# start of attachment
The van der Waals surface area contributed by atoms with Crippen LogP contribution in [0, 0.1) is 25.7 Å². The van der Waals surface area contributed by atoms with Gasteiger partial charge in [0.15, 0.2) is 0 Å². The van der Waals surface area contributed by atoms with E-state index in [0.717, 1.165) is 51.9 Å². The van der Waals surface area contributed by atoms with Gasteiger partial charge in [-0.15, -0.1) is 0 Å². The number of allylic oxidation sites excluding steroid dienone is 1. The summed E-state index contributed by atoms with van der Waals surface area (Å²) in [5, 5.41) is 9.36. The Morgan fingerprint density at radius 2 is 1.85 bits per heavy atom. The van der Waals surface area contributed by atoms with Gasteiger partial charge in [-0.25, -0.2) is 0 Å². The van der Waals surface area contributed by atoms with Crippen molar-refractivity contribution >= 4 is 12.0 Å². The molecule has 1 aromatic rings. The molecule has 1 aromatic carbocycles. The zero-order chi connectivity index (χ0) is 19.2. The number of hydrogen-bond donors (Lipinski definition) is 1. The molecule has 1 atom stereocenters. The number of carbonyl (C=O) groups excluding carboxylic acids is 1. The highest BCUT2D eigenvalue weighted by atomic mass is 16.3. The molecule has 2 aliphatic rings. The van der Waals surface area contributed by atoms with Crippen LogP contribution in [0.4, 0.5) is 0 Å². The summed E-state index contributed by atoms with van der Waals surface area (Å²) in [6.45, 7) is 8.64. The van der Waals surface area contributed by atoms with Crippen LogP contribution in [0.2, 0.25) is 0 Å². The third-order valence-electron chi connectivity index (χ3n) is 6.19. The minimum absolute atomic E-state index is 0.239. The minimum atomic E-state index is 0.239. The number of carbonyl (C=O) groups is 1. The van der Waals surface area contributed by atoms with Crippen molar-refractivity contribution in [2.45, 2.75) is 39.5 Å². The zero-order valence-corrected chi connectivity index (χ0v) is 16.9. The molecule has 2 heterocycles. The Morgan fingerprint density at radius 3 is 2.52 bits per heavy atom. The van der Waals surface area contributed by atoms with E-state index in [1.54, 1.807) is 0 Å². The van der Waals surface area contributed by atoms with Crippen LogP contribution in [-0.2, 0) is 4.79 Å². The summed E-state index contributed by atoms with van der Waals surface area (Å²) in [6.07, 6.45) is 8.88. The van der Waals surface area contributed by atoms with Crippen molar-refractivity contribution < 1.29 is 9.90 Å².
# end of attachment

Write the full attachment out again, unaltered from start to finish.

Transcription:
The van der Waals surface area contributed by atoms with Crippen LogP contribution in [0, 0.1) is 25.7 Å². The van der Waals surface area contributed by atoms with Gasteiger partial charge in [0.15, 0.2) is 0 Å². The van der Waals surface area contributed by atoms with E-state index in [0.717, 1.165) is 51.9 Å². The van der Waals surface area contributed by atoms with Gasteiger partial charge in [-0.15, -0.1) is 0 Å². The number of allylic oxidation sites excluding steroid dienone is 1. The summed E-state index contributed by atoms with van der Waals surface area (Å²) in [5, 5.41) is 9.36. The Morgan fingerprint density at radius 2 is 1.85 bits per heavy atom. The van der Waals surface area contributed by atoms with Gasteiger partial charge in [-0.25, -0.2) is 0 Å². The van der Waals surface area contributed by atoms with Crippen molar-refractivity contribution >= 4 is 12.0 Å². The molecule has 1 aromatic rings. The molecule has 1 aromatic carbocycles. The zero-order chi connectivity index (χ0) is 19.2. The number of hydrogen-bond donors (Lipinski definition) is 1. The molecule has 1 atom stereocenters. The number of carbonyl (C=O) groups excluding carboxylic acids is 1. The highest BCUT2D eigenvalue weighted by atomic mass is 16.3. The molecule has 2 aliphatic rings. The van der Waals surface area contributed by atoms with Crippen LogP contribution in [0.4, 0.5) is 0 Å². The summed E-state index contributed by atoms with van der Waals surface area (Å²) in [6.45, 7) is 8.64. The van der Waals surface area contributed by atoms with Crippen LogP contribution in [0.2, 0.25) is 0 Å². The third-order valence-electron chi connectivity index (χ3n) is 6.19. The minimum absolute atomic E-state index is 0.239. The minimum atomic E-state index is 0.239. The number of carbonyl (C=O) groups is 1. The van der Waals surface area contributed by atoms with Crippen molar-refractivity contribution in [2.45, 2.75) is 39.5 Å². The zero-order valence-corrected chi connectivity index (χ0v) is 16.9. The molecule has 2 heterocycles. The Morgan fingerprint density at radius 3 is 2.52 bits per heavy atom. The van der Waals surface area contributed by atoms with E-state index in [1.54, 1.807) is 0 Å². The van der Waals surface area contributed by atoms with Crippen LogP contribution in [-0.2, 0) is 4.79 Å². The summed E-state index contributed by atoms with van der Waals surface area (Å²) in [6.07, 6.45) is 8.88. The van der Waals surface area contributed by atoms with Crippen molar-refractivity contribution < 1.29 is 9.90 Å².